Swimming has led me on a number of adventures and many new experiences, over the past four years, however I had never anticipated that it would see me walking through London, at half past six on a Sunday morning. One thing I don’t do, is mornings!
There also one another thing, I don’t do, but have wanted to try since I started my swimming journey in 2015, is open water swimming, aside from swimming in the sea, on holidays abroad. Only recently, I celebrated my birthday, by jumping off the back of boat, into the sea, in Cyprus. The Blue Lagoon to be precise! However, abroad, the sea is warmer and you can see what is below you.
A few weeks ago I was contacted by Swimathon offering me the opportunity to become an Ambassador for Open Water Swimathon. This gave me the push I needed. I have taken part, in the pool event, since 2016, completing the Triple 5km, challenge earlier this year. Swimathon is a great event, it provides a challenge for everyone, no matter what their swimming experience is and supports raises money for two fantastic charities that are close to me heart. I decided that I would dedicate my open water swim, to the memory of my late Grandad, who himself was an open water swimmer many years ago.
I did, what I was advised by several people, not to do, bought a swimming wetsuit on-line. On its arrival desperately tried to put it on. I dread to think what my neighbour down downstairs thought, as I crashed about my sitting room. My guinea pig, Penny, ran and hid in her house, to this day I think she is possibly still traumatised, by the experience.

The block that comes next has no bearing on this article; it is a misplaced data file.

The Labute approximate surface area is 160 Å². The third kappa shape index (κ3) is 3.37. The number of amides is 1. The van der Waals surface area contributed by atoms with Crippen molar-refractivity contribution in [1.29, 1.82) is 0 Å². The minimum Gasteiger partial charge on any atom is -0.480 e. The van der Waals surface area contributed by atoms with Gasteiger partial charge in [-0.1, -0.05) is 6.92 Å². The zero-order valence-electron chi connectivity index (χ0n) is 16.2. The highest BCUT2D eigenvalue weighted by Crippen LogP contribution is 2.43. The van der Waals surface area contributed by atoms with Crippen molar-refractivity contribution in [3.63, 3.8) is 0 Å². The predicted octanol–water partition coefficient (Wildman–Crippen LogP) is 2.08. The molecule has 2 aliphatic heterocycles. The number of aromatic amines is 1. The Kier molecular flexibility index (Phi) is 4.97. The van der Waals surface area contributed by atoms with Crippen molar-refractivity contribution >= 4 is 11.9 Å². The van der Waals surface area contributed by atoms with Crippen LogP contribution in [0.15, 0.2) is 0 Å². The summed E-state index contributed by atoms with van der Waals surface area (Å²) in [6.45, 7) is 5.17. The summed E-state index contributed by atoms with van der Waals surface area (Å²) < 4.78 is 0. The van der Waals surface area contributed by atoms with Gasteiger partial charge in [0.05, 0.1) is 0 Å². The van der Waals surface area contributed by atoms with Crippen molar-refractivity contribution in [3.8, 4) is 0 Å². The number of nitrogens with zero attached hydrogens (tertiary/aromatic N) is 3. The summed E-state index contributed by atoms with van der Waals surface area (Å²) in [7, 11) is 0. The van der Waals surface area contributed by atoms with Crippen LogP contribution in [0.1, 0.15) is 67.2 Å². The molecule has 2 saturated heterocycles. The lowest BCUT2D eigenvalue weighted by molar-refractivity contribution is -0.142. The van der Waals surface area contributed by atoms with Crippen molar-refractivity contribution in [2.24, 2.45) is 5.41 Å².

A few days later, I attended an “introduction to open water” event close to home, It was here that I was able to establish that my wetsuit did fit, though it took two people to get me in it. I was asked to swim out to a buoy, a mere 200m away. I managed all of 5m! When I looked down and could see basically nothing aside from brown murky water, anxiety took over. The familiar tiles and black line had been replaced with, basically nothing.
Despite this, I loved being in open water with no lane ropes or walls to restrict me. You certainly don’t see a seal, pop its head up, in your local swimming pool, unless of course, you’ve made a bit of an error and inadvertently mistook a Sea Life Centre for the Leisure Centre!
Ten days later saw me arriving at Stoke Newington West Reservoir, at just gone 7am, on a Sunday. My wetsuit in my bag, along with the usual swimming essentials. I stood, looking over the reservoir contemplating the fact that there was in essence, no turning back. I couldn’t do, what I had considered, the previous time, jump in my car and drive off or even sneakily leave and hope no would notice! After my previous open water swim, I felt nervous, as much as I had enjoyed it, the experience of looking down, seeing nothing and the anxiety that overwhelmed me made me question if I should “just stick to the pool”. The pool represented a safer, more controlled environment.
After a round of introductions from those leading the session, I was placed in the “beginner category” I headed off to get changed. Sneaking a quick look around me, I noticed that most people where put their wetsuits on, with relative ease, while there I was, still doing battle with mine. It doesn’t help that my back injury, means that my balance is pretty poor and putting my wetsuit on while standing, is courting a trip to A and E!